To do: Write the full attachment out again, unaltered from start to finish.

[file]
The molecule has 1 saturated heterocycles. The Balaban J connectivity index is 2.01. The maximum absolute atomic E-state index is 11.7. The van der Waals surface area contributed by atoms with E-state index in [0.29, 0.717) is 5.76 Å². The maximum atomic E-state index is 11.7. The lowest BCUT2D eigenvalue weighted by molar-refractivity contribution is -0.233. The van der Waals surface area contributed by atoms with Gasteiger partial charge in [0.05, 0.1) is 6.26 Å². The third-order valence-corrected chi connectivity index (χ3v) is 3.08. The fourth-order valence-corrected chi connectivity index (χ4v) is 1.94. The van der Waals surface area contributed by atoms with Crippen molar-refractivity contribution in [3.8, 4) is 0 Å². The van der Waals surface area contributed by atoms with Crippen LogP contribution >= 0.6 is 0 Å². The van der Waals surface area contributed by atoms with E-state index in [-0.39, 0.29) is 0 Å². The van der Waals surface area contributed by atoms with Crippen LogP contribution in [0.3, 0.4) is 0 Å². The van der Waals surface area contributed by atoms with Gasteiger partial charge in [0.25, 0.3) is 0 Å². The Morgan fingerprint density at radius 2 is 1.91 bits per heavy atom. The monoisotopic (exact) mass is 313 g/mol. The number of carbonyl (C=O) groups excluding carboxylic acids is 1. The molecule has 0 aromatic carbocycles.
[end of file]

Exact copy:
The molecule has 1 saturated heterocycles. The Balaban J connectivity index is 2.01. The maximum absolute atomic E-state index is 11.7. The van der Waals surface area contributed by atoms with E-state index in [0.29, 0.717) is 5.76 Å². The maximum atomic E-state index is 11.7. The lowest BCUT2D eigenvalue weighted by molar-refractivity contribution is -0.233. The van der Waals surface area contributed by atoms with Gasteiger partial charge in [0.05, 0.1) is 6.26 Å². The third-order valence-corrected chi connectivity index (χ3v) is 3.08. The fourth-order valence-corrected chi connectivity index (χ4v) is 1.94. The van der Waals surface area contributed by atoms with Crippen molar-refractivity contribution in [3.8, 4) is 0 Å². The van der Waals surface area contributed by atoms with Crippen LogP contribution >= 0.6 is 0 Å². The van der Waals surface area contributed by atoms with E-state index in [-0.39, 0.29) is 0 Å². The van der Waals surface area contributed by atoms with Crippen LogP contribution in [0.3, 0.4) is 0 Å². The van der Waals surface area contributed by atoms with Gasteiger partial charge in [0.25, 0.3) is 0 Å². The Morgan fingerprint density at radius 2 is 1.91 bits per heavy atom. The monoisotopic (exact) mass is 313 g/mol. The number of carbonyl (C=O) groups excluding carboxylic acids is 1. The molecule has 0 aromatic carbocycles.